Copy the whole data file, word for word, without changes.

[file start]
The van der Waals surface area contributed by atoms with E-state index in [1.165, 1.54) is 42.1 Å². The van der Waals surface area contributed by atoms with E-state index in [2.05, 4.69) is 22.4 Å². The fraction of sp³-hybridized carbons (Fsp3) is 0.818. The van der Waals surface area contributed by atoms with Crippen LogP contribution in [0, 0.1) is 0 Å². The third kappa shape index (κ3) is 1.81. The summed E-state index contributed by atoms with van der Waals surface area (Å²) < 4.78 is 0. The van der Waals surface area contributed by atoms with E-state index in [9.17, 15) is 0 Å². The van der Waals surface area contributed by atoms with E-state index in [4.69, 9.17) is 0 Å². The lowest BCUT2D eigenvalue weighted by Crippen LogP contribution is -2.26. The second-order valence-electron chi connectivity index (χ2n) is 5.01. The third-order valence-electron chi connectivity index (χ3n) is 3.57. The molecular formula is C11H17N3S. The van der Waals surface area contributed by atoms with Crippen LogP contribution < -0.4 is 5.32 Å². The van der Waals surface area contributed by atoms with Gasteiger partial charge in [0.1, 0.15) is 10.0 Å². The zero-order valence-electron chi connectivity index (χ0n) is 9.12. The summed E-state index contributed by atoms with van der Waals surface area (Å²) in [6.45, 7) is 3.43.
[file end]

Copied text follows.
The van der Waals surface area contributed by atoms with E-state index in [1.165, 1.54) is 42.1 Å². The van der Waals surface area contributed by atoms with E-state index in [2.05, 4.69) is 22.4 Å². The fraction of sp³-hybridized carbons (Fsp3) is 0.818. The van der Waals surface area contributed by atoms with Crippen LogP contribution in [0, 0.1) is 0 Å². The third kappa shape index (κ3) is 1.81. The summed E-state index contributed by atoms with van der Waals surface area (Å²) < 4.78 is 0. The van der Waals surface area contributed by atoms with E-state index in [9.17, 15) is 0 Å². The van der Waals surface area contributed by atoms with E-state index in [4.69, 9.17) is 0 Å². The lowest BCUT2D eigenvalue weighted by Crippen LogP contribution is -2.26. The second-order valence-electron chi connectivity index (χ2n) is 5.01. The third-order valence-electron chi connectivity index (χ3n) is 3.57. The molecular formula is C11H17N3S. The van der Waals surface area contributed by atoms with Crippen LogP contribution < -0.4 is 5.32 Å². The van der Waals surface area contributed by atoms with Gasteiger partial charge in [0.1, 0.15) is 10.0 Å². The zero-order valence-electron chi connectivity index (χ0n) is 9.12. The summed E-state index contributed by atoms with van der Waals surface area (Å²) in [6.45, 7) is 3.43.